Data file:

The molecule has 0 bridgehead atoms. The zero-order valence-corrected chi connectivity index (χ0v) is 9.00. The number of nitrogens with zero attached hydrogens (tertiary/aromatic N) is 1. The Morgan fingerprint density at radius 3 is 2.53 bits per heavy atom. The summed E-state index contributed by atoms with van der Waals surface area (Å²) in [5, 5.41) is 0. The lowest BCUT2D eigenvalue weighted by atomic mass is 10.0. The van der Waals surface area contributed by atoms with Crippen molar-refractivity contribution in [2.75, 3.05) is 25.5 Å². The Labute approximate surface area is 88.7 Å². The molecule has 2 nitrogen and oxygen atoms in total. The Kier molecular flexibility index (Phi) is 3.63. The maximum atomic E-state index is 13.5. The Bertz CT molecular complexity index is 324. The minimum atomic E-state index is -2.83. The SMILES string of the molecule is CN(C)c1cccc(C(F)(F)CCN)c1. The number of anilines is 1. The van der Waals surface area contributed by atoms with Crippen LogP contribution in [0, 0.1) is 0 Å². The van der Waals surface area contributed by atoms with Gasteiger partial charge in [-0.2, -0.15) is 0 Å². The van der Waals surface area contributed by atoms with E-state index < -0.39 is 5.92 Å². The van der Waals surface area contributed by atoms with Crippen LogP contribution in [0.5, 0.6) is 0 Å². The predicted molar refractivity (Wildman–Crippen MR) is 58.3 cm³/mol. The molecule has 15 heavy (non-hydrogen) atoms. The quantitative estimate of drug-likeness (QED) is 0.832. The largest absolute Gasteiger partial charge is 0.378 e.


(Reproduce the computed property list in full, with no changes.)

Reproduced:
The molecule has 0 bridgehead atoms. The zero-order valence-corrected chi connectivity index (χ0v) is 9.00. The number of nitrogens with zero attached hydrogens (tertiary/aromatic N) is 1. The Morgan fingerprint density at radius 3 is 2.53 bits per heavy atom. The summed E-state index contributed by atoms with van der Waals surface area (Å²) in [5, 5.41) is 0. The lowest BCUT2D eigenvalue weighted by atomic mass is 10.0. The van der Waals surface area contributed by atoms with Crippen molar-refractivity contribution in [2.75, 3.05) is 25.5 Å². The Labute approximate surface area is 88.7 Å². The molecule has 2 nitrogen and oxygen atoms in total. The Kier molecular flexibility index (Phi) is 3.63. The maximum atomic E-state index is 13.5. The Bertz CT molecular complexity index is 324. The minimum atomic E-state index is -2.83. The SMILES string of the molecule is CN(C)c1cccc(C(F)(F)CCN)c1. The number of anilines is 1. The van der Waals surface area contributed by atoms with Crippen LogP contribution in [0, 0.1) is 0 Å². The van der Waals surface area contributed by atoms with Gasteiger partial charge in [-0.2, -0.15) is 0 Å². The van der Waals surface area contributed by atoms with E-state index < -0.39 is 5.92 Å². The van der Waals surface area contributed by atoms with Crippen LogP contribution in [0.5, 0.6) is 0 Å². The predicted molar refractivity (Wildman–Crippen MR) is 58.3 cm³/mol. The molecule has 15 heavy (non-hydrogen) atoms. The quantitative estimate of drug-likeness (QED) is 0.832. The largest absolute Gasteiger partial charge is 0.378 e.